Actions will speak louder than words for Latin America’s populists in 2018.
- Latin American political structures evolving
- Uncertainty of policies could be a challenge for the regions
- Nearly two out of three Latin Americans will choose a new leader over the next 12 months. Chile and Honduras have kicked off the year-long cycle. Brazil, Colombia, Costa Rica, Mexico, Paraguay and possibly Venezuela will follow next year.
Observers are worried that populism will come home to roost in Latin America. It likely will, at least in some form. It never really went away. A host of countries elected populist leaders in the 2000s, with a general movement towards the left, in the so-called Pink Tide.
The fragility of prosperity
Even in an era of high commodity prices and seemingly limitless demand for natural resources from China, some of these populist models failed quickly, like the Kirchners in Argentina and, as we see today, the legacy of Hugo Chavez in Venezuela. Other economic models, like the Brazilian one, had some success and were able to dramatically improve standards of living with the middle class growing by 50% between 2003 and 2009 alone.
But even the Brazilian model looked fragile as commodity prices dropped, exposing the reality that growth relied on an unsustainable expansion in credit. Suddenly even the liberal politics that high commodity prices had engendered in places like Mexico and Chile was under threat. This was really the point when the so-called Pink Tide ebbed.
Trouble at the top
There are strong checks and balances in place in many countries, even if they attempt to circumvent them. This is happening in Ecuador where a perceived left-wing leader (aptly) called Lenin is utilizing referenda to try to bypass legislative deadlock.
It is a high-risk strategy though, as Colombia shows. Leaders there were embarrassed recently when voters initially rejected a peace deal with the Revolutionary Armed Forces of Colombia (FARC) left-wing rebel group in a referendum. Peace is always welcome, but it shows the power of the people to hold the government to account. The use of referendums can provide an important restraint on attempts to concentrate power around the executive branch.
It is also worth remembering that many of these populists are unlikely to win outright, undermining their ability to make dramatic policy changes. This applies to all politicians, populist or otherwise. The reformist, but certainly not populist, Mauricio Macri in Argentina has had to tread carefully with policy proposals because he lacks a legislative majority. The recent results in Honduras and Chile illustrate this.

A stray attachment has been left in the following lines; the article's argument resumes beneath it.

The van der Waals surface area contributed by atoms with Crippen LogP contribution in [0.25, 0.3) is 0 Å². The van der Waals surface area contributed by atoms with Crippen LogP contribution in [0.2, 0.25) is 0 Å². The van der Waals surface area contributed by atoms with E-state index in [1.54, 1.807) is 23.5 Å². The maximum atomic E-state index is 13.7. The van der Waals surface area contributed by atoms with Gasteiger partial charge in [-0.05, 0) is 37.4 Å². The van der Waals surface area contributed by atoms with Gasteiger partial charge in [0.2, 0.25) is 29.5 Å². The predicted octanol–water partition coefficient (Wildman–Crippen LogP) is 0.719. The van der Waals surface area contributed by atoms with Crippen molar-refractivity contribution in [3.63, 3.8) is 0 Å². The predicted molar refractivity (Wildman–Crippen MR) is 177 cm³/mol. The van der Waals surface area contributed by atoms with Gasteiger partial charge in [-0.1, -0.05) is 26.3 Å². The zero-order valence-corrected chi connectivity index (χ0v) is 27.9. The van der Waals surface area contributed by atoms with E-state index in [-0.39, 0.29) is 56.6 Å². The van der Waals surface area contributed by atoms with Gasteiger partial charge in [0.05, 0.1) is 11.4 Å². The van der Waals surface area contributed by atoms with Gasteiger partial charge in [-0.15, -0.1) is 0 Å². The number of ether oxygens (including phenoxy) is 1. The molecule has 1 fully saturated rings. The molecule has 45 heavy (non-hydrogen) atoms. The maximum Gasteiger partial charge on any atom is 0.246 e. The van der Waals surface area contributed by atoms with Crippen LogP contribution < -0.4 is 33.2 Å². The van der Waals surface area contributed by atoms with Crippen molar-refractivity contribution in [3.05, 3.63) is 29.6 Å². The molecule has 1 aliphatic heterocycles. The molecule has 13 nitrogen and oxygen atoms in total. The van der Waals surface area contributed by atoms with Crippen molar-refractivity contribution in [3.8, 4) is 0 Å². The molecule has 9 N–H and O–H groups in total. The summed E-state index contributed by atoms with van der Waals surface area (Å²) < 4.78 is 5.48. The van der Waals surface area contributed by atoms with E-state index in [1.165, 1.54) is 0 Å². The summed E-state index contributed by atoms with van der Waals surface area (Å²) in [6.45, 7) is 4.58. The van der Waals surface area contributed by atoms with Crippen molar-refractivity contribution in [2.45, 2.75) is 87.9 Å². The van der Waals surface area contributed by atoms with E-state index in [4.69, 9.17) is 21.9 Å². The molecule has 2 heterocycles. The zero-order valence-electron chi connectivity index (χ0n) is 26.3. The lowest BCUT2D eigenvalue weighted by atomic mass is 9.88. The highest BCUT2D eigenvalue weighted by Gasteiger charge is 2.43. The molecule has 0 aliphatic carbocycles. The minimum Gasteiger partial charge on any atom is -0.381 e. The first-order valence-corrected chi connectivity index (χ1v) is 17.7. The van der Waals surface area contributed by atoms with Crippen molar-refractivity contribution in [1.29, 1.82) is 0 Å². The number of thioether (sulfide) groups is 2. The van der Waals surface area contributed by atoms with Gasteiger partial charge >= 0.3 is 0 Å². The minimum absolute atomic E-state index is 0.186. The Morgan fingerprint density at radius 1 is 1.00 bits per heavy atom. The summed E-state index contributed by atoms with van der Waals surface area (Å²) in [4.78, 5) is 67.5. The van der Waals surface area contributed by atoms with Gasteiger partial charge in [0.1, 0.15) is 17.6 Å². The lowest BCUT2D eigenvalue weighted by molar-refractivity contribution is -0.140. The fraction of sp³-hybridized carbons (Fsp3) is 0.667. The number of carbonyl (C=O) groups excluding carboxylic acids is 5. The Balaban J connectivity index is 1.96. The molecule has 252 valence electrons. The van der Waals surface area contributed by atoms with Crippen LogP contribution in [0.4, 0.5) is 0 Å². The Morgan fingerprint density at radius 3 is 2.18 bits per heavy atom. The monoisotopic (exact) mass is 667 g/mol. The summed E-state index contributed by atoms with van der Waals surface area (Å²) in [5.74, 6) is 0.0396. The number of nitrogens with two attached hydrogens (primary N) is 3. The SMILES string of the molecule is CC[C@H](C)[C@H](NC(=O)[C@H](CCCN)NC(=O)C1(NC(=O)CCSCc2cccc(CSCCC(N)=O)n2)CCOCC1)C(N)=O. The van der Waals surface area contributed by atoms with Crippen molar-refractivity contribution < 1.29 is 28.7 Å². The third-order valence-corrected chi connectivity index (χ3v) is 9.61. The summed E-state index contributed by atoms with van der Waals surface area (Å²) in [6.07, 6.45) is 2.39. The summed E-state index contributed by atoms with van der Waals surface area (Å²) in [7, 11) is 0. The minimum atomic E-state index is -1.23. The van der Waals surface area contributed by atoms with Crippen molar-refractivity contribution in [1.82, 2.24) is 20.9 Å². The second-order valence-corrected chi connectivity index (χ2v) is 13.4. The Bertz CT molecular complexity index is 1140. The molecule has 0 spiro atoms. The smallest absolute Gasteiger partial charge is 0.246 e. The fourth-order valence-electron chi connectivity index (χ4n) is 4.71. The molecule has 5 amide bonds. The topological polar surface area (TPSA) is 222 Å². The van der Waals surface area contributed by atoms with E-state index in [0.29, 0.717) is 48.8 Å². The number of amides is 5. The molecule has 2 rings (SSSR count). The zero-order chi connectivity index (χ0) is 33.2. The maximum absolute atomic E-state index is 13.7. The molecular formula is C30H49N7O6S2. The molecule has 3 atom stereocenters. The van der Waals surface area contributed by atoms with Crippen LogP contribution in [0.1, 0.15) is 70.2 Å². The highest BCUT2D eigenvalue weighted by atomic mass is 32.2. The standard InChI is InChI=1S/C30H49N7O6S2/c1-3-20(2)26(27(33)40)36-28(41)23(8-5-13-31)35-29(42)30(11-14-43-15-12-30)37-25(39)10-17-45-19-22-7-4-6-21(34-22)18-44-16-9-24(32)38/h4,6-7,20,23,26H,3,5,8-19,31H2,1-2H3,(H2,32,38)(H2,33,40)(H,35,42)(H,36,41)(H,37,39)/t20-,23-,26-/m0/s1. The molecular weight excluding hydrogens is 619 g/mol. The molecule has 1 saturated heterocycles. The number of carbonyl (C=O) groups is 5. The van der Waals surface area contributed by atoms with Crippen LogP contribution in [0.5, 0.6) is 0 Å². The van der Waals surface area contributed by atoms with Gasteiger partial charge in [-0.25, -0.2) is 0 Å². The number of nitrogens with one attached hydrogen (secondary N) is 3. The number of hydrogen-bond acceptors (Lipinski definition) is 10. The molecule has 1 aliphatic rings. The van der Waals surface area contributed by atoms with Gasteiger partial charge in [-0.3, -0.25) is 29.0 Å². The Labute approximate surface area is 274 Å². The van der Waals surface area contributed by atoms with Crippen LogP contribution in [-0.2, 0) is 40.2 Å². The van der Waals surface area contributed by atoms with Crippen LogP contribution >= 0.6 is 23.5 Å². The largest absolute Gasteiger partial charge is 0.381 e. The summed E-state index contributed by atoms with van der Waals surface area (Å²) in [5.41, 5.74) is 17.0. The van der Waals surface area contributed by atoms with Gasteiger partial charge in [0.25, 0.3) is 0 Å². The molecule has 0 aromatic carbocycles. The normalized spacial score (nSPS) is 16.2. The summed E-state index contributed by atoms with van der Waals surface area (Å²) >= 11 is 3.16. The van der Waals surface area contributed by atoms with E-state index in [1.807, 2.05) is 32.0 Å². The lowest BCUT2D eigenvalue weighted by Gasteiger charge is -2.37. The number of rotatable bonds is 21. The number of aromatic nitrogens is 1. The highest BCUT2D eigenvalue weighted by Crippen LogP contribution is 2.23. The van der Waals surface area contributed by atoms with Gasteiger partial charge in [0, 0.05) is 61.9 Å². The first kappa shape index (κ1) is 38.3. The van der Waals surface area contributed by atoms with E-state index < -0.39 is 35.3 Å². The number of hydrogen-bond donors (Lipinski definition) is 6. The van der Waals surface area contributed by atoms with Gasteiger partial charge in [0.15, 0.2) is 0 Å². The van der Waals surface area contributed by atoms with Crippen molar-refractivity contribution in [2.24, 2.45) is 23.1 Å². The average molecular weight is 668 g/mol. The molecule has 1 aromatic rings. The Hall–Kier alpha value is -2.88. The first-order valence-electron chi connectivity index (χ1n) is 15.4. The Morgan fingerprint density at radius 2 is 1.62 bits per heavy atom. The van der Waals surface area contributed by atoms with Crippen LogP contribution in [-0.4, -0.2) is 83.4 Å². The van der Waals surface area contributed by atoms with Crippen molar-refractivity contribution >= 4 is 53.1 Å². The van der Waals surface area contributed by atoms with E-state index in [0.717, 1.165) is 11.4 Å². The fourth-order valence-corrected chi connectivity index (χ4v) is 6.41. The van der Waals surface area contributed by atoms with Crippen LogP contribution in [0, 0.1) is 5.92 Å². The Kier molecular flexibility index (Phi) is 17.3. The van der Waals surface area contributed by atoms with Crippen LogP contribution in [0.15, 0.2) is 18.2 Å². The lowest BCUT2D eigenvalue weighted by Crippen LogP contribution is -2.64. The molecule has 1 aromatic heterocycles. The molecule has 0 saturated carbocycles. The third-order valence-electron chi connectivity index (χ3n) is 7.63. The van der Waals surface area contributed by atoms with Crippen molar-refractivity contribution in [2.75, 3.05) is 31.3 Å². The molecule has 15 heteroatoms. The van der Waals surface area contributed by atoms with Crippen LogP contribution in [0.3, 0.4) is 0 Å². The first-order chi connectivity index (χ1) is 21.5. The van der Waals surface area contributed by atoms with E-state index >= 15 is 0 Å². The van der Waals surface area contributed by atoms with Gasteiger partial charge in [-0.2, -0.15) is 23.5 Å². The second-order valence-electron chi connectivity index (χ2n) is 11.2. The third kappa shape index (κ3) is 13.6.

Macri, for his part, has pushed to re-establish some of Argentina’s checks and balances after they were undermined by his predecessors. An example would be the central bank, which has an independent mandate. And he has restored the authority of the much derided national statistics agency. These measures, much like those in Mexico, to strengthen the integrity of institutions have been welcomed and rewarded by investors.
Change – but at what cost?
In many countries, a decade of strong growth has allowed institutions to flourish because they have avoided holding back the ambitions of the executive branch.
There is a risk that some of these institutions are heading for conflict as populists change the direction of policy. Brazil’s “Lava Jato” corruption scandal shows how powerful elites and strong institutions can rub up against each other. It has dragged the judiciary into the light as much as the wrongdoing of elites.
In Mexico, far-reaching and effective reforms by President Pena Nieto have failed to address normal peoples’ concerns about crime, corruption and living standards. Reductions in gasoline subsidies, welcomed by investors, resulted in Pena Nieto being more unpopular than Trump at the start of this year.
So there is a real challenge for Latin America this year.
So there is a real challenge for Latin America this year. Social and economic progress is hard and faltering. But strong institutions are a boon for progress. It is not the party or political leaning that investors should be worried about. It is whether these ideologies seek to improve institutions or undermine them.
Foreign securities are more volatile, harder to price and less liquid than U.S. securities. They are subject to different accounting and regulatory standards, and political and economic risks. These risks may be enhanced in emerging markets countries.
Trading in commodities entails a substantial risk of loss.